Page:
Design and development of learning management system at universiti Putra Malaysia: a case study of e-SPRINT

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Design and development of learning management system at universiti Putra Malaysia: a case study of e-SPRINT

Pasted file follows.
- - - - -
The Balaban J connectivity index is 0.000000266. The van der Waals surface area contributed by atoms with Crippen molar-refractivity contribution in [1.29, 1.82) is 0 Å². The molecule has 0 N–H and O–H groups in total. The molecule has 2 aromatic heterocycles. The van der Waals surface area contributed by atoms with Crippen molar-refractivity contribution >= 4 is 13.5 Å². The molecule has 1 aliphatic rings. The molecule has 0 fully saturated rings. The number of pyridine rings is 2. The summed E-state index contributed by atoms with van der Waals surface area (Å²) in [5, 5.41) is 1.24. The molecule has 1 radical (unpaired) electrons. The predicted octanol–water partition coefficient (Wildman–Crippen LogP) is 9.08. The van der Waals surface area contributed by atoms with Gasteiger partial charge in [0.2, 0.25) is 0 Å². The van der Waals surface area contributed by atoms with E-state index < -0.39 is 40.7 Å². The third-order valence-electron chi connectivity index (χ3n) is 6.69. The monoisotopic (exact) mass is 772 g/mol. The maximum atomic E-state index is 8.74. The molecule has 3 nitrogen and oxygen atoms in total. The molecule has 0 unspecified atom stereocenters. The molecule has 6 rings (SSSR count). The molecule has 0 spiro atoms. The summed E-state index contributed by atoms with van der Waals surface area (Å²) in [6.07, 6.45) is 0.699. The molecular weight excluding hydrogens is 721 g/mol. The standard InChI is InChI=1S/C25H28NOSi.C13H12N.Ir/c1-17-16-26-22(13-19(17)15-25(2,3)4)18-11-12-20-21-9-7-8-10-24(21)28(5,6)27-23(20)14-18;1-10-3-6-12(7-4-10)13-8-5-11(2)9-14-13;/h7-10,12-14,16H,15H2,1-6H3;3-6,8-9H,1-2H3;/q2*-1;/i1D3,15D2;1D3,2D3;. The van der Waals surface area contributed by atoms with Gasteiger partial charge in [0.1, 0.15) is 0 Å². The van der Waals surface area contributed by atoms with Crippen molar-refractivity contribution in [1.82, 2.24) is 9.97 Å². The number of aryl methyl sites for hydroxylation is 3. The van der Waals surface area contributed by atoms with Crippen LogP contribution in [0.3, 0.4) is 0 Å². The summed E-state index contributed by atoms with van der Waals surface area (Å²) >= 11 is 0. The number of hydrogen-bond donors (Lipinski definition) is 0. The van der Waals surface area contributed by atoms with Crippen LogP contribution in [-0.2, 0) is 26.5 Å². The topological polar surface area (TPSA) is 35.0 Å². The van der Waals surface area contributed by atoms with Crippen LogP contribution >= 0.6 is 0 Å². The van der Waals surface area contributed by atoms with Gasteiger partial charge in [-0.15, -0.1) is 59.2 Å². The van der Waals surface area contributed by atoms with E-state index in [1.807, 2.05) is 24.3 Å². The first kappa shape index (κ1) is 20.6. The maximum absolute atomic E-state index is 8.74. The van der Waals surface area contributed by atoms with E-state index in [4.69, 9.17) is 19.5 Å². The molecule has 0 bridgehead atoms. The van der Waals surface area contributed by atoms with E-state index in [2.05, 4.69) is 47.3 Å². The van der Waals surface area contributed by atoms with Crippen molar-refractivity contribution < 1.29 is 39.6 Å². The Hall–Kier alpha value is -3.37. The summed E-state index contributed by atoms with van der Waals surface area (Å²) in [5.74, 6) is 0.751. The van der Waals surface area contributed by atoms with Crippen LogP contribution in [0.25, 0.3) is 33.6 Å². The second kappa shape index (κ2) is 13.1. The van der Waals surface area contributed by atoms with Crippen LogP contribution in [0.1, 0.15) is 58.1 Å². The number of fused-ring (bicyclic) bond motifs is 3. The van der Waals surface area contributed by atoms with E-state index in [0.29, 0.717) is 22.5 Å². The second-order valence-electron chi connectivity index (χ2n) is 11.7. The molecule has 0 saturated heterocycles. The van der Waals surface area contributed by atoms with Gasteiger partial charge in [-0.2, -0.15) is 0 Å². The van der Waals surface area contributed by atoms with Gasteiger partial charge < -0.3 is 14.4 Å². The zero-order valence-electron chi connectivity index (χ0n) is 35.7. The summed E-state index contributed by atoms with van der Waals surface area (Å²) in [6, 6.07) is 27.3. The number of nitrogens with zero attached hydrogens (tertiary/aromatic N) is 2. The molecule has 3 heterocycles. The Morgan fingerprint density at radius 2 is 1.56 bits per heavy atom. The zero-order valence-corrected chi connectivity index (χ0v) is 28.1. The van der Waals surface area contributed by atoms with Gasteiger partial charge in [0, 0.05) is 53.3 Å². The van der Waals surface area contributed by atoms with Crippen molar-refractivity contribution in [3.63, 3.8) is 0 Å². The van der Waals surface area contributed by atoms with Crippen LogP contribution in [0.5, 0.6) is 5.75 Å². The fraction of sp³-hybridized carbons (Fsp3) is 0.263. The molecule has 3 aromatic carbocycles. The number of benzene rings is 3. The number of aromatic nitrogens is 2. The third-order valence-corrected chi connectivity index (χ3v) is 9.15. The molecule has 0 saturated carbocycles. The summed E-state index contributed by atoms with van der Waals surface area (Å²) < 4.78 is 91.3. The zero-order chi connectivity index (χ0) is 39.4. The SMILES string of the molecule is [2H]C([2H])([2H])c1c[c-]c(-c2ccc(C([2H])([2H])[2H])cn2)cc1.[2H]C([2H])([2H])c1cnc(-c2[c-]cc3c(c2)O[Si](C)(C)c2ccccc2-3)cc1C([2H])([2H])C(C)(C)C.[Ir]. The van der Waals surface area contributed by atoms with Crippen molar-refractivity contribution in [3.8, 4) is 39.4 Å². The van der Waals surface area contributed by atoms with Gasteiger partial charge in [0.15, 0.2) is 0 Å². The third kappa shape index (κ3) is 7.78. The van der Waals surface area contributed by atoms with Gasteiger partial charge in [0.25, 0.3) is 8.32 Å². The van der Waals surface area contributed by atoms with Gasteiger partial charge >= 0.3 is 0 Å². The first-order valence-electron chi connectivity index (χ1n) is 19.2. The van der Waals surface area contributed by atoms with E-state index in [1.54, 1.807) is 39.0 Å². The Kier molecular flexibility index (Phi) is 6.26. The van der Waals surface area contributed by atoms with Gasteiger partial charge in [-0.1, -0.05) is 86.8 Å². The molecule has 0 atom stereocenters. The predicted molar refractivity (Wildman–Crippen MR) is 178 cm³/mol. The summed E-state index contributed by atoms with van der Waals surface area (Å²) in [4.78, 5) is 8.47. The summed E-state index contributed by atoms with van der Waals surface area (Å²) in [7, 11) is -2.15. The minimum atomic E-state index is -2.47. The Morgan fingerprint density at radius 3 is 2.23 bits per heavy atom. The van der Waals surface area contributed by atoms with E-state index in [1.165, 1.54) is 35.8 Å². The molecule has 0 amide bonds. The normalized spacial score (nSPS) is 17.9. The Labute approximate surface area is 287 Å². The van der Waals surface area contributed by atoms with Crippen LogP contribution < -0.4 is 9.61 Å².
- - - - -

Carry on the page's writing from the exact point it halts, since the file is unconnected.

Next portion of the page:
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   1 Design and Development of Learning Management System at Universiti Putra Malaysia: A Case Study of e-SPRINT Sidek H.A. Aziz Institute of Multimedia and Software Universiti Putra Malaysia 43400 UPM Serdang Selangor, MALAYSIA 603-89466682 sidek@putra.upm.edu.my  Aida Suraya M. Yunus Institute of Multimedia and Software Universiti Putra Malaysia 43400 UPM Serdang Selangor, MALAYSIA 603-89468195 aida@educ.upm.edu.my Kamariah A. Bakar & Hamidah B. Meseran Institute of Multimedia and Software Universiti Putra Malaysia 43400 UPM Serdang Selangor, MALAYSIA 603-89468196 kamarab@educ.upm.edu.my   ABSTRACT This paper reports the design and development of the e-SPRINT, Learning Management System, which has been derived from Sistem Pengurusan Rangkaian Integrasi Notakuliah dalam Talian – mod Elektronik  ) and currently being implemented at Universiti Putra Malaysia (UPM). The e-SPRINTwas developed  by utilizing PERL (Practical Extraction and Report Language) and was supported by standard database in Linux/UNIX environment operating system. The system is currently being used to supplement and complement part of the classroom-based teaching. This paper covers the architecture and features of the e-SPRINT system which consists of five main modules. Some general issues and challenges of such e-learning initiatives implementation will also be discussed. Categories and Subject descriptor: H. INFORMATION SYSTEMS H.4 INFORMATION SYSTEMS APPLICATIONS General Terms:  Design, Management Keywords:  Internet, Learning Management System 1. INTRODUCTION E-learning is an educational process that leverages on the opportunities of digital technologies for delivering contents, assessing learners’ competences and for enhancing interaction among learners and between tutors and learners. Internet has the ability to provide educators the opportunities for networking with colleagues, learning about developments in any fields of interest, finding new resources and establishing a sense of community among educators [1]. The objective of this research is to establish a learning management system (LMS) that acts as a one-stop teaching and learning resource centre for students and lecturers. 2. DEVELOPMENT OF E-SPRINT Listed below are some of the findings done in UPM teaching and learning environment that motivates the development of e-SPRINT [2]; •   Difficulties in monitoring students academic performance. •   Time taken to evaluate students academic performance. •   Difficulties in setting time for students to meet their lecturers due to the lecturer’s hectic schedule. •   A need for a systematic database to store lecture notes and a platform for knowledge sharing among students and lecturers. UPM has developed and implemented its own e-learning  platform the e-SPRINT, since year 2000. The development of e-SPRINT was prompted by the need for a uniform and reliable system of implementing online courses for UPM. The e-SPRINT was then further developed and implemented. It is developed using PERL and supported by standard flat files in Linux/UNIX environment. Lecturers and students are currently using this system for their online courses. 3. BASIC FEATURES OF E-SPRINT  The five main modules of e-SPRINT (Fig. 1) are developed to address the problems stated earlier. Listed below are some of the guidance characteristic in developing the modules and feature of e-SPRINT: •   Full implementation in Bahasa Melayu (national language) •   Easy contents maintenance for lecturers. •   To cultivate the culture of digitized lecture notes management. •   Easy access points for students. •   Secured document. •   An easy to use application. •   Direct upload facilities for various file formats. •   Required minimal ICT related skills. •   Interacive system The features highlighted above are addressed in the development of the 5 main modules namely the News, Lecture Notes, Tutorials, Forums and Students. These modules provides the  basic features in developing of learning management system [3]. News    – Official communication channel meant for instructors/lecturer to post notices and messages pertaining to courses taught. Lecture Notes  – A module for lecturers to post and edit lecture notes. Lecturers can also include brief information about the Copyright WWW 2006, May 22-26, 2006, Edinburgh, UK.   2 course such as course outline, list of lecture topics, schedules, references and further readings, methods of assessment and contact information. Tutorials  – A module for putting tutorial materials online. Forum  – A tool to allow two-way communication between lecturers and students as well as among students themselves. Student  – A module for lectures to post lists of students, continuous assessment marks, and tutorial/laboratory groupings. Figure 1: Screen capture of the e-SPRINT, a home grown learning management system. 4. ISSUES AND CHALLENGES Previous studies have identified best practices associated with the e-learning implementation [4-6]. They uncovered three factors that contribute to readiness of organizations to embrace e-learning: people, place and resources. Within these three areas there are a number of variables. For example in the people variable there is commitment and skill, for place there is stability and infrastructure, under the resources category we identified funds and knowledge.  People   - Commitment and skill are critical factors of readiness of an organization to embrace e-learning: •   Commitment.  One way to measure commitment is by considering whether key decision-makers in the organization are serious about investigating the use of e-learning. •   Skill.  Project manager, instructional developers, software programmers, multimedia experts, graphics experts, and others, including information systems experts are required in developing the e-learning  program. Experienced people have had opportunities to develop their skills, so experience with e-learning is a very desirable quality to seek.  Place  - The two factors under place that are critical indicators of readiness of an organization to embrace to e-learning were flexibility and infrastructure. •    Flexibility.  In order to meet change effectively, diverse groups mainly academician, student as well administrator must work together effectively. Training project leaders must foster team spirit. •    Infrastructure.  E-learning does not necessarily require a huge infrastructure. Some successful programs are simple add-ons to the enterprise-wide intranet.  Resources - the key variables selected by the team as critical indicators of readiness of an organization to embrace e-learning are funds and knowledge. •    Funds.  The initial costs of developing e-learning are higher than most equivalent leader-led interventions. Faced with high costs might be tempted to cut corners. In the long run, however, a well-designed e-learning package shrinks high costs associated with travel, accommodation, and instructors. •    Knowledge.  When deciding whether the organization is ready for e-learning, assessment is needed whether there is sufficient knowledge about the range of e-learning options, knowledge about the impact that using e-learning will have on the organization and the  people who work there. 5 CONCLUSION This paper presents an overview of the development and the features of e-SPRINT. Based on the feedback received in the implementation study of the e-SPRINT, an approach has to be adapted to enhance the computer and lab facilities. Awareness should also be greatly enhanced and provide on the application of e-SPRINT for students. It is hoped that this will provide a way in managing e-learning initiative in UPM. Its GUI-based, user-friendly and intuitive features make e-SPRINT easy to use and is comparable to, if not  better than, other commercially available online lecture systems. In implementing the e-learning system, three major factors that contribute to readiness of organizations to embrace e-learning:  people, place and resources must be carefully considered. References [1] Heinrich, V., 1996, “Professional Development using the Internet” Adult Learning, 7(3): 9-10 [2] Sidek A. Aziz., 2004, “AIPA Report for MAMPU”, Public Service Department, Kuala Lumpur. [3] Mohamed Amin Embi et. al, 2001, ”Open Virtec: A Virtual Instruction Delivery System.”, Workshop on Developing Effectice Online Learning Delivery System for Institution of Higher Learning. Shah Alam. [4] Capper, J. (2001) e-Learning growth and promise for the developing world. TechKnowLogia 2(2)7-10. [5] Jackson, G.B. and J. Jones (2001) Web-based simulations for science and math instruction. TechKnowLogia 2(2)39-41. [6] Farrell, G. (2001) The Changing Faces of Virtual Education. The Commonwealth of Learning, Vancouver, Canada. Retrieved from http://www.col.org/virtualed/ on January 2006.   3